Scientists have long known that touching plants can set off a stress reaction in them – but until now it hasn't been exactly clear how that worked at a molecular level, something that a new study hopes to shed light on.
The researchers behind the study have identified certain genetic keys inside plants that lead to two separate signaling pathways, explaining why plants react so strongly to being touched.
Understanding more about how this process works at a fundamental level could help researchers in a variety of different areas, from improving plant health to getting higher harvest yields from the same crop.
"We exposed the plant thale cress to soft brushing, after which thousands of genes were activated and stress hormones were released," says biologist Olivier Van Aken from Lund University in Sweden.
"We then used genetic screening to find the genes that were responsible for this process."
The genetic screening searched for mutant forms of the plant, ones known to respond in various ways to repeated physical touches. Past research on their anatomy, especially their roots, indicated special protein channels responded to distortions in the cell membranes by facilitating chemical signals.
Less was known about how this process worked in other parts of the plant, such as their leaves. There were hints compounds like jasmonic acid played a critical role in transforming those early chemical signals into behavioral or growth changes, but there were also plenty of gaps that needed to be filled in.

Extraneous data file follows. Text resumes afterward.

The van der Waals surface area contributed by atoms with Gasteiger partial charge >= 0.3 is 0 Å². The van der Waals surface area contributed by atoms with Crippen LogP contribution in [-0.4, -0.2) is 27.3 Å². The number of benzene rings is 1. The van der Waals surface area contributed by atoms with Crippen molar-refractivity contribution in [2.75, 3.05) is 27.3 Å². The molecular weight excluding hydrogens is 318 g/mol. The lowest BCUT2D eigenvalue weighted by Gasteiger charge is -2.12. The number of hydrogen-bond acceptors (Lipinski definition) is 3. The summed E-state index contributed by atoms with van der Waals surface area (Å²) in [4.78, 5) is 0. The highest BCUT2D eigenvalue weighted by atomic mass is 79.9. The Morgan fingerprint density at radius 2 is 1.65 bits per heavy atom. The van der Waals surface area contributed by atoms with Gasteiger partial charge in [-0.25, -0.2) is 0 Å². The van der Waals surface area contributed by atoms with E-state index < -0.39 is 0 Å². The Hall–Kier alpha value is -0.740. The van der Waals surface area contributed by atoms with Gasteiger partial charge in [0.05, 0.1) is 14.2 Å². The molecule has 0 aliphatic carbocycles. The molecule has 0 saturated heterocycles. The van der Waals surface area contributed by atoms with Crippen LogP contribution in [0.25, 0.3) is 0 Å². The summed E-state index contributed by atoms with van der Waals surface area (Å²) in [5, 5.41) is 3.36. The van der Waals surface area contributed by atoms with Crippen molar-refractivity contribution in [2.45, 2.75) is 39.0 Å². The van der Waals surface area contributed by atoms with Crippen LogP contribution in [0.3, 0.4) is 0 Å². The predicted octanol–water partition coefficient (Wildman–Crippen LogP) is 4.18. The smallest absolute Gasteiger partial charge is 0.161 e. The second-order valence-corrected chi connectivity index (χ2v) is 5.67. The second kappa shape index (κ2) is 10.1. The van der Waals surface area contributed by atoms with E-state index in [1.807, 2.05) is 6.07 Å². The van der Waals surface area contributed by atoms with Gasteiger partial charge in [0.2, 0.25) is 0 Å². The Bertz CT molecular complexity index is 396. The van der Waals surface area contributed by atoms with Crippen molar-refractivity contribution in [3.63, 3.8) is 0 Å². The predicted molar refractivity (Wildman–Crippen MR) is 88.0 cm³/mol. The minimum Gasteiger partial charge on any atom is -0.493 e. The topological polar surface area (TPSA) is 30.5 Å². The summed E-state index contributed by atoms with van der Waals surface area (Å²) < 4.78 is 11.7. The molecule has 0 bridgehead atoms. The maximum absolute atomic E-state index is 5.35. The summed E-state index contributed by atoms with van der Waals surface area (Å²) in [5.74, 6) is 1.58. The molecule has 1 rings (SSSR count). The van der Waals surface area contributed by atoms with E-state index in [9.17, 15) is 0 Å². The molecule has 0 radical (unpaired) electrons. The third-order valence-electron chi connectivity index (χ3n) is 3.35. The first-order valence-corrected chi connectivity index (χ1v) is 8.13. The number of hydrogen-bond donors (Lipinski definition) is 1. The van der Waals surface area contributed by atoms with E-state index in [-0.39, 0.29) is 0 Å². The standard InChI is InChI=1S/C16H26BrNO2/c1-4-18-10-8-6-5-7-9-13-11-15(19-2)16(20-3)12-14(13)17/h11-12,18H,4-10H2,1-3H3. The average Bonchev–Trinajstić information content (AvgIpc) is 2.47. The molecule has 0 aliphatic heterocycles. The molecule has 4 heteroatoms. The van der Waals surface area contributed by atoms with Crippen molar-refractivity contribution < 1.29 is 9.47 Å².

The researchers spotted six individual genes that played a role in touch response, three for the signaling pathway related to jasmonic acid, and three on a separate signaling pathway.
That gives biologists a lot more to work with when it comes to understanding how and why this response happens and gets us further towards potentially manipulating it in the future.
"Our results solve a scientific mystery that has eluded the world's molecular biologists for 30 years," says biologist Essam Darwish from Lund University.
"We have identified a completely new signaling pathway that controls a plant's response to physical contact and touch. Now the search for more paths continues."
From knife cuts to animal bites to torrents of rain, every touch that a plant gets leads to a defensive molecular response – although these responses can be quite varied. They can lead to plants becoming more stress-resistant and flowering later in the year, for example.
The idea to try and harness this response isn't new: scientists are already looking into how carefully managed "mechanical wounding" can make for sturdier crops and harvests that are more plentiful, because the plants build up more of a resistance to stress.
As climate change puts even more pressure on agriculture and wheat production, those processes are becoming even more important – and this latest piece of research gives scientists vital information about how this is all controlled.
"Given the extreme weather conditions and pathogen infections that climate change leads to, it is of utmost importance to find new ecologically responsible ways to improve crop productivity and resistance," says Van Aken.
The research has been published in Science Advances.